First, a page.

Folke Bensow studied architecture at Chalmers University of Technology, in Gothenburg from where he graduated in 1909 and then continued at the Royal Academy of Art in Stockholm until 1912. From 1910 to 1911 he also studied at the Danish Kunstakademien in Copenhagen.
In 1913 he founded his own architectural studio in Stockholm, that he ran until 1930, while also working as a furniture designer. Bensow participated in the Home exhibition at Liljevalchs in 1917, arranged by Svenska Slöjdföreningen, the Swedish Society for Arts, Crafts and Design, today Svensk Form.
The following year he joined the association Verkstaden (eng. The Workshop) that worked for the promotion of artistic works for the Swedish homes. Verkstaden had an exhibition at Liljevalchs and at the Jubilee exhibition in Gothenburg 1923.
In 1921 Bensow won a competition arranged by Svensk Form and the cast iron factory Näfverqvarn with the aim to bring forward new models of fences, fountains, park benches and urns. Bensow´s winning proposal was the Taburett nr 1, completely made of iron with a braided seat and with a décor of palm trees in relief. The tabouret was made in 56 variations but the collection also consisted of other furniture such as sofas. Two years later the second collection by Bensow for Näfverqvarn was launched, including the Taburett nr 2, a lighter version of a tabouret in a neo-classic style with a wooden seat and a shell on its side-panels.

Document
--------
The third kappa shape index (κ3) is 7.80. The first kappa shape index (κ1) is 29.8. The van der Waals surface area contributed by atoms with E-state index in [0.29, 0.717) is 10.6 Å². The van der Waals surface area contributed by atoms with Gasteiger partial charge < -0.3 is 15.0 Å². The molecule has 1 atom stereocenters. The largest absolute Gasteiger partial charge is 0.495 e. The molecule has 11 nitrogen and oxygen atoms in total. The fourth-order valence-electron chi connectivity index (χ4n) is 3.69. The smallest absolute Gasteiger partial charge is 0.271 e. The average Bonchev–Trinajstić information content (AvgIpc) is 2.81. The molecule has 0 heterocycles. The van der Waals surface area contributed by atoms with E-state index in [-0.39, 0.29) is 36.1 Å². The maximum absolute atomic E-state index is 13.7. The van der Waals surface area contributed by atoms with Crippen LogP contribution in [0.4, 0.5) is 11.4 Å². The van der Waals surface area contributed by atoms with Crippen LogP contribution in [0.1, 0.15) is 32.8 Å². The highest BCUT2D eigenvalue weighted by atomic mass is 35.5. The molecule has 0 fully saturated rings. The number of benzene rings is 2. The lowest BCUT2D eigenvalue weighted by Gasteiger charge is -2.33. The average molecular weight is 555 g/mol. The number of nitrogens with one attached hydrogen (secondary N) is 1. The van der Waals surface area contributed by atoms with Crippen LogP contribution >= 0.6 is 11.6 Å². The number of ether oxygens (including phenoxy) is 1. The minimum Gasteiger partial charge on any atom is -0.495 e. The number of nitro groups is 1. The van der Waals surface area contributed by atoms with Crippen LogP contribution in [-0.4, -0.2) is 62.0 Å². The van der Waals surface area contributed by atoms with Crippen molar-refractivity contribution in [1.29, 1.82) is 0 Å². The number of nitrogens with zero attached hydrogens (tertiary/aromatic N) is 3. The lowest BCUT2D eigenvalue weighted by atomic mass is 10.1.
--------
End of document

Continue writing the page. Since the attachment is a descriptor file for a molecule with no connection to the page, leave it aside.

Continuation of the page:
Pieces from both collections were shown in the garden outside the Swedish pavilion at the World exhibition in Paris 1925. Bensow also participated in the Stockholm Exhibiton 1930, where he among other things, designed a milk bar for parks. As an architect Benson is best known for the textile factory in Norrköping (1917), commonly known as the Iron Building due to its shape.
In 1931 Bensow moved back to his hometown of Gothenburg where he began working as an architect and trustee for the brewery group Pripp & Lyckholm, where he stayed until 1953. He died in 1971 at the age of 85.